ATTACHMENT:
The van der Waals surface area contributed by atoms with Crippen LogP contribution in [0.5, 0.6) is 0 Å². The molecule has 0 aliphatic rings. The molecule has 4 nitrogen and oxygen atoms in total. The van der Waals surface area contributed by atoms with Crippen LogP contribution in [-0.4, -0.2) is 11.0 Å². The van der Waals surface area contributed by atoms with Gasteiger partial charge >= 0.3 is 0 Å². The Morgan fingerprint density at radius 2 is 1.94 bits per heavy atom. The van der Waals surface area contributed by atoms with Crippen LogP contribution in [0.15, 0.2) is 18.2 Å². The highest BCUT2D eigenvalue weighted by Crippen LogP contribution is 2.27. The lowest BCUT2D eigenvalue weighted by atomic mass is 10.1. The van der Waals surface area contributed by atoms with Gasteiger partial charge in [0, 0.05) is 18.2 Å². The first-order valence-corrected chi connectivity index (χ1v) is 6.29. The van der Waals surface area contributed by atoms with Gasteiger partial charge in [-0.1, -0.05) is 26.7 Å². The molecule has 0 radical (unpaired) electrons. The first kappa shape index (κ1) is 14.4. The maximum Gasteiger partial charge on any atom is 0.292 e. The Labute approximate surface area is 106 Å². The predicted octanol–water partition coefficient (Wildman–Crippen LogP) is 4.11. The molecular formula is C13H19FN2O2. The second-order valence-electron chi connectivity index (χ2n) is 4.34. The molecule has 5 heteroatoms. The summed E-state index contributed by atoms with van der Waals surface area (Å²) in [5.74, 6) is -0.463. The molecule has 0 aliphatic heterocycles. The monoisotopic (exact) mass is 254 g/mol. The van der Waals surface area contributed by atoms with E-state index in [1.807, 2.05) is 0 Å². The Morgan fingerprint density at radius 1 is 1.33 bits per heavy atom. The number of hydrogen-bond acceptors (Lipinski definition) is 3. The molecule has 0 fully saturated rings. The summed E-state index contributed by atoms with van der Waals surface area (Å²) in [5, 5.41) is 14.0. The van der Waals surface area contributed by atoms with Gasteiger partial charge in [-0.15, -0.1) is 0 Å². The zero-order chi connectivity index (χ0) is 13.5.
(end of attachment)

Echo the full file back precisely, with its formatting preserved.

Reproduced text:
The van der Waals surface area contributed by atoms with Crippen LogP contribution in [0.5, 0.6) is 0 Å². The molecule has 0 aliphatic rings. The molecule has 4 nitrogen and oxygen atoms in total. The van der Waals surface area contributed by atoms with Crippen LogP contribution in [-0.4, -0.2) is 11.0 Å². The van der Waals surface area contributed by atoms with Gasteiger partial charge >= 0.3 is 0 Å². The Morgan fingerprint density at radius 2 is 1.94 bits per heavy atom. The van der Waals surface area contributed by atoms with Crippen LogP contribution in [0.15, 0.2) is 18.2 Å². The highest BCUT2D eigenvalue weighted by Crippen LogP contribution is 2.27. The lowest BCUT2D eigenvalue weighted by atomic mass is 10.1. The van der Waals surface area contributed by atoms with Gasteiger partial charge in [0, 0.05) is 18.2 Å². The first-order valence-corrected chi connectivity index (χ1v) is 6.29. The van der Waals surface area contributed by atoms with Gasteiger partial charge in [-0.1, -0.05) is 26.7 Å². The molecule has 0 radical (unpaired) electrons. The first kappa shape index (κ1) is 14.4. The maximum Gasteiger partial charge on any atom is 0.292 e. The Labute approximate surface area is 106 Å². The predicted octanol–water partition coefficient (Wildman–Crippen LogP) is 4.11. The molecular formula is C13H19FN2O2. The second-order valence-electron chi connectivity index (χ2n) is 4.34. The molecule has 5 heteroatoms. The summed E-state index contributed by atoms with van der Waals surface area (Å²) in [5.74, 6) is -0.463. The molecule has 0 aliphatic heterocycles. The monoisotopic (exact) mass is 254 g/mol. The van der Waals surface area contributed by atoms with E-state index in [1.807, 2.05) is 0 Å². The Morgan fingerprint density at radius 1 is 1.33 bits per heavy atom. The number of hydrogen-bond acceptors (Lipinski definition) is 3. The molecule has 0 fully saturated rings. The summed E-state index contributed by atoms with van der Waals surface area (Å²) in [5, 5.41) is 14.0. The van der Waals surface area contributed by atoms with Gasteiger partial charge in [-0.15, -0.1) is 0 Å². The zero-order chi connectivity index (χ0) is 13.5.